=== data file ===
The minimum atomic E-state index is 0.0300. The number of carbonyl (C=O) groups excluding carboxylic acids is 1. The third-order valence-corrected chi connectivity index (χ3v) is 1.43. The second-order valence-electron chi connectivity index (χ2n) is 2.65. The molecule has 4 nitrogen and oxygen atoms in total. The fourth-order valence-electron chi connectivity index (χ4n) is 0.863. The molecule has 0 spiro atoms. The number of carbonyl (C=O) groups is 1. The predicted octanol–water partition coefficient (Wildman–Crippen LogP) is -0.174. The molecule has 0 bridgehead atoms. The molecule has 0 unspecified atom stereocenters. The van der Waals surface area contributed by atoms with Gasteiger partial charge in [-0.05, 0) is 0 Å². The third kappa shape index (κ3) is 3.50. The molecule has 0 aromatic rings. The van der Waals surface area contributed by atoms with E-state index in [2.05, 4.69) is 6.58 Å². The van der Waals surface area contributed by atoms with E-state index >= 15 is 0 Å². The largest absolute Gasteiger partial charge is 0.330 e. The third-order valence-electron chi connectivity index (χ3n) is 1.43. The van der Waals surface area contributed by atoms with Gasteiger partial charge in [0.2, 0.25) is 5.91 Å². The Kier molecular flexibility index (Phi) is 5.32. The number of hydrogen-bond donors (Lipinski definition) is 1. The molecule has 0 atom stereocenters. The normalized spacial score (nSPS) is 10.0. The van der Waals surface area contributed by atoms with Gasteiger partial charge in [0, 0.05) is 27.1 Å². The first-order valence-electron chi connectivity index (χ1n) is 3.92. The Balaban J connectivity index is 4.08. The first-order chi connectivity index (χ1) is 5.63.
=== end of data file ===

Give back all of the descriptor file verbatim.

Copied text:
The minimum atomic E-state index is 0.0300. The number of carbonyl (C=O) groups excluding carboxylic acids is 1. The third-order valence-corrected chi connectivity index (χ3v) is 1.43. The second-order valence-electron chi connectivity index (χ2n) is 2.65. The molecule has 4 nitrogen and oxygen atoms in total. The fourth-order valence-electron chi connectivity index (χ4n) is 0.863. The molecule has 0 spiro atoms. The number of carbonyl (C=O) groups is 1. The predicted octanol–water partition coefficient (Wildman–Crippen LogP) is -0.174. The molecule has 0 bridgehead atoms. The molecule has 0 unspecified atom stereocenters. The van der Waals surface area contributed by atoms with Gasteiger partial charge in [-0.05, 0) is 0 Å². The third kappa shape index (κ3) is 3.50. The molecule has 0 aromatic rings. The van der Waals surface area contributed by atoms with E-state index in [2.05, 4.69) is 6.58 Å². The van der Waals surface area contributed by atoms with E-state index >= 15 is 0 Å². The largest absolute Gasteiger partial charge is 0.330 e. The third-order valence-electron chi connectivity index (χ3n) is 1.43. The van der Waals surface area contributed by atoms with Gasteiger partial charge in [0.2, 0.25) is 5.91 Å². The Kier molecular flexibility index (Phi) is 5.32. The number of hydrogen-bond donors (Lipinski definition) is 1. The molecule has 0 atom stereocenters. The normalized spacial score (nSPS) is 10.0. The van der Waals surface area contributed by atoms with Gasteiger partial charge in [0, 0.05) is 27.1 Å². The first-order valence-electron chi connectivity index (χ1n) is 3.92. The Balaban J connectivity index is 4.08. The first-order chi connectivity index (χ1) is 5.63.